Tel Aviv — Growing up in Belarus, Natya was considered Jewish because of her Jewish father — the son of Holocaust survivors.
But ever since immigrating to Israel six years ago, she has been considered a non-Jew by religious and governmental authorities because of her non-Jewish mother. Though converting to Judaism would allow her to rectify the anomaly for her and her child, the demands of Israel’s Chief Rabbinate were so onerous that Natya — like most of some 350,000 other former Soviet immigrants — preferred to remain in a bureaucratic limbo with her religion undefined.
“I didn’t even try to start,” said Natya, who requested that her real name not be used. “They are doing all of this coercive stuff, and making it more complicated rather than making it easier.”
Last week however, she and her 4-year-old daughter underwent a potentially groundbreaking Jewish conversion ceremony: the conversion was outside the auspices of the Chief Rabbinate, though it was endorsed by several leading Orthodox Israeli rabbis.
The so-called “private” conversion track was unveiled last week despite the pique of the Israeli government religious establishment, touching off a storm of criticism within Orthodox Jewish circles. Mainstream Israeli media dubbed the move a “rebellion.”
Proponents of the move say the conversion court is necessary for Russian immigrants because the rabbinate’s conversion process has so far failed to provide a solution that would allow a large part of Israel’s population to become part of the Jewish people. After fighting for decades to allow Soviet Jewry to immigrate to Israel, Israel needs to take more far-reaching action to make it easier for immigrants to become recognized as Jews, they say.
With marriage and burial in Israel performed by Orthodox religious authorities, easing the obstacles toward conversion is a moral obligation, according to Rabbi Seth Farber, whose nonprofit organization, Itim, worked with prominent figures like Rabbi David Stav and Rabbi Shlomo Riskin to spearhead the establishment of the private conversion court.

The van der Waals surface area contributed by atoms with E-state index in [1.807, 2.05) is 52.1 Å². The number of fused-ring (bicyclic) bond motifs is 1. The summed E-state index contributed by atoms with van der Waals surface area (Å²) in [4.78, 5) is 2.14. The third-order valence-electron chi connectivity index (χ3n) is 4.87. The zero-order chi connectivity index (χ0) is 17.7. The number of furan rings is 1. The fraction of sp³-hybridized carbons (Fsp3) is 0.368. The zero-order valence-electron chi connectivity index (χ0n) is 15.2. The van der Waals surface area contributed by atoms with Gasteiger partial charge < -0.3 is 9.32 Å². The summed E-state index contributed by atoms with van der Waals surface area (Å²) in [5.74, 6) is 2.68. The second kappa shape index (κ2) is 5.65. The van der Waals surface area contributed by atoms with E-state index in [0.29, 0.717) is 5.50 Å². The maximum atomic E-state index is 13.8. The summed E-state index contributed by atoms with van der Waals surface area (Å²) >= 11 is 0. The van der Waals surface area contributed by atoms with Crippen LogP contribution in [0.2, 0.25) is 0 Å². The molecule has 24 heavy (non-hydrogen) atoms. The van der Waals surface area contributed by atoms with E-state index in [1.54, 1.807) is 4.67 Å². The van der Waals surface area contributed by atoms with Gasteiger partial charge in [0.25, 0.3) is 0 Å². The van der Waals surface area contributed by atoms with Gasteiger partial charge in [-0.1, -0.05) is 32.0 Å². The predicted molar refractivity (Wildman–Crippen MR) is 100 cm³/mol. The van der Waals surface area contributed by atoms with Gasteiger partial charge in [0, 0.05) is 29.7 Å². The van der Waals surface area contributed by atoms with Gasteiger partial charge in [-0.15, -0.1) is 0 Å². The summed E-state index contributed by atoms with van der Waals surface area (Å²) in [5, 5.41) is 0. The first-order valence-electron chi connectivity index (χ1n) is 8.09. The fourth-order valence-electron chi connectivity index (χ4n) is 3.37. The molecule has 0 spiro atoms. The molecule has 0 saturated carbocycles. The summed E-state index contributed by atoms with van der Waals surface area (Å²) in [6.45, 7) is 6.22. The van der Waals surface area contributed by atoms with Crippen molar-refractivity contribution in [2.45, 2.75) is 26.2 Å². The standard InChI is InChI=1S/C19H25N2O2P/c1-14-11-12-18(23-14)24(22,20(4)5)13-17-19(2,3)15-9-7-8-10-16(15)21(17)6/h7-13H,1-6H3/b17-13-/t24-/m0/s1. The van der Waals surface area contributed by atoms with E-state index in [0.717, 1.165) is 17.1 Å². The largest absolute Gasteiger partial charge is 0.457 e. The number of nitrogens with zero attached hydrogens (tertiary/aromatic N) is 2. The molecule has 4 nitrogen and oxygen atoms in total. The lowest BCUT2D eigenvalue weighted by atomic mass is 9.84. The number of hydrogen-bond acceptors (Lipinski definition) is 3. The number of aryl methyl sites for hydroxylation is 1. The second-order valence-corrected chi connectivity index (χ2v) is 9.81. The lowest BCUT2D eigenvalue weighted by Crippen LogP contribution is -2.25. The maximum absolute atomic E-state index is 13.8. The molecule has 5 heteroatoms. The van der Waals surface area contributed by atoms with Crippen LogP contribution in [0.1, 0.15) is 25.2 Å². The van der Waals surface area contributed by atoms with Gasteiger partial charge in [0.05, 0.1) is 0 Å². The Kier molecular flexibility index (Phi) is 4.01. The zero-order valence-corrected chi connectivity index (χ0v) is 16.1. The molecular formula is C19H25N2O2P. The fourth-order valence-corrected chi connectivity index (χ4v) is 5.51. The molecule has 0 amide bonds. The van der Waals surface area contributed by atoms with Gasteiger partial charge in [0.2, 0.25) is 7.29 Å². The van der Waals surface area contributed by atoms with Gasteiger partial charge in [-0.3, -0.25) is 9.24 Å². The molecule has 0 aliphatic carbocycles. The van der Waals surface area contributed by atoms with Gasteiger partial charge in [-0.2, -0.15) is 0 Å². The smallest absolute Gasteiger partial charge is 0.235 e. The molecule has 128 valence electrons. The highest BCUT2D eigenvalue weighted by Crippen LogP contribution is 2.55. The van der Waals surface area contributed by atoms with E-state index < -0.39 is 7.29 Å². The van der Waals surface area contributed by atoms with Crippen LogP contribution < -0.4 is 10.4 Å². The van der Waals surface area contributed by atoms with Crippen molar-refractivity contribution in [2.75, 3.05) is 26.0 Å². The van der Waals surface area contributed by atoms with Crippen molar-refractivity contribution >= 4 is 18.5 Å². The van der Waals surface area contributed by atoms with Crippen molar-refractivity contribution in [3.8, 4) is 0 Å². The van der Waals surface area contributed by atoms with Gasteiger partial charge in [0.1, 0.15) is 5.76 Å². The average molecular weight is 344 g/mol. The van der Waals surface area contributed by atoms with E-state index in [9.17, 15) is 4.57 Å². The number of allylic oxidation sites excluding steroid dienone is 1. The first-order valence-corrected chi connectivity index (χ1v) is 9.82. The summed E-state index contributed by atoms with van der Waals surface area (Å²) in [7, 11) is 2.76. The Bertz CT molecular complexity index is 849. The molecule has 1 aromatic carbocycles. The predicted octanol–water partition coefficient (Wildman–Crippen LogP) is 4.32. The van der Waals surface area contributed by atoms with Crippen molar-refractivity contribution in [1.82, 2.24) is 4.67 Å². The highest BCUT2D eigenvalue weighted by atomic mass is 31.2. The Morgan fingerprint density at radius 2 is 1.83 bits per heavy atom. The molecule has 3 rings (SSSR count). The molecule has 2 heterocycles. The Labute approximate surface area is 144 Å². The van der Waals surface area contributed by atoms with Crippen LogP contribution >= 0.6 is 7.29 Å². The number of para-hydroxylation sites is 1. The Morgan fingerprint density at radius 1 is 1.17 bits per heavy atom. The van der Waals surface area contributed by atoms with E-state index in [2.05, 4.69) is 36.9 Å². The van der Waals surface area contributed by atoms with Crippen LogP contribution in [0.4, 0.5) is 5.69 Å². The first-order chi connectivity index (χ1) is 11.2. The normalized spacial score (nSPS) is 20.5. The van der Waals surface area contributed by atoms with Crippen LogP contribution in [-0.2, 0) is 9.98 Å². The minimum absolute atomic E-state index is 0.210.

“We’ve created leverage against the rabbinate. We said, ‘If you are not going to solve this problem, we’re going to solve it. It’s not only about ideology, it’s about action,’” he said.
“We’re cognizant that this is an act of civil disobedience, but we are also cognizant that this is a unique moment in the history of the Jewish people, and bold actions are required to make systemic change.”
The conversion court initiative has come under withering criticism — not only from ultra-Orthodox authorities who dominate the Rabbinate, but also within the mainline Religious Zionist community. Rabbi Haim Druckman, former director of Israel’s conversion authority and a leading religious Zionist rabbi, called the move an act of “lawlessness.”
“We must not go down this path — it would mean a devastating blow to Judaism and Torah in the country,” Rabbi Druckman said in an interview with Ynet news. “I don’t take issue with the conversion court’s Torah practices, the rabbis are genuine, but if you privatize conversions, then tomorrow a Reform court will be established. I am in principle opposed to privatization of anything connected with the issue of Judaism.”
Israeli religious leaders have grappled with the question of how to treat Russian-speaking immigrants who aren’t Jewish according to traditional religious law, but they’ve so far failed to craft a framework that would appeal to a community that is mostly secular. In the early part of last decade, the government established an educational program and conversion course for army soldiers. Proponents of the private court system say they decided on the move only after efforts at reform through legislation and government decision failed in the last year.